This note presents the prospects for maintaining the enrollment of Ukrainian students in educational services and for combating accumulated learning losses.
Displacement of students and educators. The war in Ukraine has caused more than 6 million Ukrainians to flee to neighboring countries. This includes nearly 665,000 students (16% of the total number of enrolled students) and over 25,000 educators (6% of the total number of educators in the country). Another eight million Ukrainians are internally displaced1. Refugees and internally displaced persons (IDPs) mainly include children, women and the elderly. More than 74% of displaced people have children in their homes.
The displacement had a significant impact on the delivery of educational services, as well as damage and destruction of educational institutions. As of May 6, 2022, according to the Ukrainian Ministry of Education and Science (MoES), 1,635 schools and universities (5% of the total) had been damaged by war and 126 had been destroyed.
Current efforts of the education system to support student enrollment and service delivery. The current imperative need is to keep students engaged and enable them to successfully complete the 2022 academic year. invasion), but almost exclusively via online/remote modalities. More than 91,000 internally displaced students have re-enrolled in schools in their places of temporary residence (especially in Lviv Oblast). There are various online schooling initiatives to maintain access to education during the war, both for Ukrainian students and refugee students outside Ukraine, although there are significant gaps in coverage. Needs assessment surveys are ongoing. Universities have relatively better coverage, followed by schools (grades 5-11), which have access to the AllUkrainian Online School electronic platform for distance and blended learning, established during the pandemic to ensure access to programs and learning materials from grades 5 to 11. students. Although the average daily traffic has increased 20 times since the beginning of the war, the online platform is static and many teachers do not use it regularly because it offers few opportunities for direct interaction between students and teachers. There is much less online content available for younger children (K-4).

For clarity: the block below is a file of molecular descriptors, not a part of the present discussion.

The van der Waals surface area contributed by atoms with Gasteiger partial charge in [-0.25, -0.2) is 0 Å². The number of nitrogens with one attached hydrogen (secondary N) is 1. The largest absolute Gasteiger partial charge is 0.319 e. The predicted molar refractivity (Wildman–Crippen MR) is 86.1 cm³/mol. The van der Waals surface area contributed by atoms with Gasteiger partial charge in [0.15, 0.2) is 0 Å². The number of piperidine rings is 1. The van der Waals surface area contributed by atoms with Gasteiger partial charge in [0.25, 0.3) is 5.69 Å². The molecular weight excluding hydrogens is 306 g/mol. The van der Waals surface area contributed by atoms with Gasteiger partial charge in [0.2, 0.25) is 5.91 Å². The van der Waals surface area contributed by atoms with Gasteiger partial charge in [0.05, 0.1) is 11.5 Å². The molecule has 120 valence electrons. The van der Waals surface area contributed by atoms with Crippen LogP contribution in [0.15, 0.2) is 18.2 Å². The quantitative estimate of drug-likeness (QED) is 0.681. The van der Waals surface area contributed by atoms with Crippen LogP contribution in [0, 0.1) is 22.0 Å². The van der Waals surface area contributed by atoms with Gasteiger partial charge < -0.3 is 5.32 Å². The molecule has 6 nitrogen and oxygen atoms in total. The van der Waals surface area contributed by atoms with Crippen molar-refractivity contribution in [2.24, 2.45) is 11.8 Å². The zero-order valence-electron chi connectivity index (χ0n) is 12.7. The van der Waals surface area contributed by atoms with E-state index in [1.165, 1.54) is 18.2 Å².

Impact on learning opportunities and learning outcomes. School disruptions due to war or pandemics can have long-lasting negative effects on learning, as they impact all elements of a student’s opportunity to learn: (i) less time spent on learning and (ii) lower quality of teaching via distance/online modalities resulting in (iii) less content covered during instruction. Ukraine was on par with its regional neighbors in Eastern Europe2 before the pandemic, and it surpassed them in terms of student learning resilience3; however, estimates of learning losses due to the Russian invasion suggest that learning outcomes are now lower than the lowest performing countries in Europe. Continued school closures only exacerbate learning losses in Ukraine. Schools were closed or disrupted due to Covid-19 for 31 weeks in Ukraine, or almost 8 months, resulting in an estimated learning loss of around 20 Program for International Student Assessment (PISA) points ( based on OECD learning averages per year).
We add another two months due to the war to date. Despite the aforementioned efforts to support learning, many Ukrainian children are unlikely to return to school until the fall, losing at least another five months of school time. In total, learning losses in Ukraine can amount to more than a year, due to prolonged pandemic-related closures and war. HLO estimates due to this duration of school closures could drop from 481 to around 451 points, below the worst performing countries in Europe, Moldova and Armenia.4 The long-term effect could be substantial , with future income losses of more than 10% a year per student.